• 5 out of 55 out of 55 out of 55 out of 55 out of 5 Megan | 12/24/2013

    " This was a great book if you want to read about a mixture of politics, love, secrets, and art. I thoroughly enjoyed it, although I would have liked the author to extend the tale to Thomas More's death. "

  • 3 out of 53 out of 53 out of 53 out of 53 out of 5 Katiebee | 12/18/2013

    " A different angle on the story of the reign of King Henry VIII...historical period drama narrated from the view of the adopted daughter of Sir Thomas More. "

  • 4 out of 54 out of 54 out of 54 out of 54 out of 5 Yonina | 12/10/2013

    " One of the best stories of a real man of the era.Thomas More.....with an unknown woman, daughter of a family which befriended him while out of his native England in Holland. "

  • 3 out of 53 out of 53 out of 53 out of 53 out of 5 Holly | 12/5/2013

    " taking forever, struggling through it... "

  • 4 out of 54 out of 54 out of 54 out of 54 out of 5 Cindy | 10/4/2013

    " Great additional perspective on the period and the people after reading Hilary Mantel's Wolf Hall. "

  • 4 out of 54 out of 54 out of 54 out of 54 out of 5 Donna | 10/3/2013

    " A fine look into life and events of those outside the court of Henry VIII. "

  • 3 out of 53 out of 53 out of 53 out of 53 out of 5 Jessica | 12/5/2012

    " Good period piece...but I dont think I ever really understood the title. I liked the use of real people in a work of fiction - well researched. "

  • 4 out of 54 out of 54 out of 54 out of 54 out of 5 Wendy hughes | 7/28/2012

    " I think you would enjoy this one too Kerry - good story - historical fiction "

  • 5 out of 55 out of 55 out of 55 out of 55 out of 5 Chrissy | 7/24/2012

    " This was a very nice book- it covers a lot of history and offers a supposedly true theory on what happened to the princes in the tower. I would love to know if that is true. I really enjoyed the book and loved the history behind the story! "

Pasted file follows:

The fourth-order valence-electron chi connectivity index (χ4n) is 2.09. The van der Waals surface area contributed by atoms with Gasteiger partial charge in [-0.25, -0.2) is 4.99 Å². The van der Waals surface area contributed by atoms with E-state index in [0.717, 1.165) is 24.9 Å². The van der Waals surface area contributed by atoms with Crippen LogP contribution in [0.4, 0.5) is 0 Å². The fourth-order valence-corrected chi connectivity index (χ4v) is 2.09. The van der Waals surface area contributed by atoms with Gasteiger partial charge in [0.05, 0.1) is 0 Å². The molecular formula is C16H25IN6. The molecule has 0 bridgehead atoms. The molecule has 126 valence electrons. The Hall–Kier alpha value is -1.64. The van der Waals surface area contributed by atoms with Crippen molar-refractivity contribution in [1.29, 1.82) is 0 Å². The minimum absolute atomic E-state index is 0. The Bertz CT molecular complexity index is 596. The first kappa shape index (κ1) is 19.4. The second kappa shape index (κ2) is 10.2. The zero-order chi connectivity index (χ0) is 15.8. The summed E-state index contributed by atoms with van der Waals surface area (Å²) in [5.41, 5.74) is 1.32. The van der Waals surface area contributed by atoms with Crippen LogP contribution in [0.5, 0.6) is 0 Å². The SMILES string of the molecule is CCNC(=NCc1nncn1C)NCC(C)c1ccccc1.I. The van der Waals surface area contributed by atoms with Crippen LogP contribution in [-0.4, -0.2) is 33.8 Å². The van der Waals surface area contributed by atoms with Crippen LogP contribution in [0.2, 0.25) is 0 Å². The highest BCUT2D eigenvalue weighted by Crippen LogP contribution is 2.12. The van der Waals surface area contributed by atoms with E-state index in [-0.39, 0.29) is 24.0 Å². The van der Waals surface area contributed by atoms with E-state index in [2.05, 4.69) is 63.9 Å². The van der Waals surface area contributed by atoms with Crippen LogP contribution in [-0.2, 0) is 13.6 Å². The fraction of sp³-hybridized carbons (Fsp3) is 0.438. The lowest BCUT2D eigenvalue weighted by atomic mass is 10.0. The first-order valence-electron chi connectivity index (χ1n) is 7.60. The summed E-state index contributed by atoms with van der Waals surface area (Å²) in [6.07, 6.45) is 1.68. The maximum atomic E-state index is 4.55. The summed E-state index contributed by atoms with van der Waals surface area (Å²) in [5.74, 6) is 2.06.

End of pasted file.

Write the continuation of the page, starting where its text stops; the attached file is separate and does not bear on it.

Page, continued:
• 1 out of 51 out of 51 out of 51 out of 51 out of 5 Helen Pye | 5/23/2012

    " Not a good book, at all. The plot is non-existent and the characters have no actual character. "

  • 3 out of 53 out of 53 out of 53 out of 53 out of 5 Bekah | 3/14/2012

    " Every time I read historical fiction, especially this with the turbulent religious reformation figuring into the plot, I am so grateful I live now! "

  • 4 out of 54 out of 54 out of 54 out of 54 out of 5 Kay Stopforth | 2/24/2012

    " Absorbing concoction of history and speculation, with a decidedly un-saintly Thomas More and lots of religious and political turmoil. Some hefty slabs of exposition and a slightly cop-out ending were the only downsides. "

  • 4 out of 54 out of 54 out of 54 out of 54 out of 5 Patty Jump | 11/13/2011

    " Fascinating historical fiction on the Sir Thomas More family. I enjoyed the art history as well as the storyline from the perspective of More's adopted daughter, Meg. "

  • 4 out of 54 out of 54 out of 54 out of 54 out of 5 Mia | 10/11/2011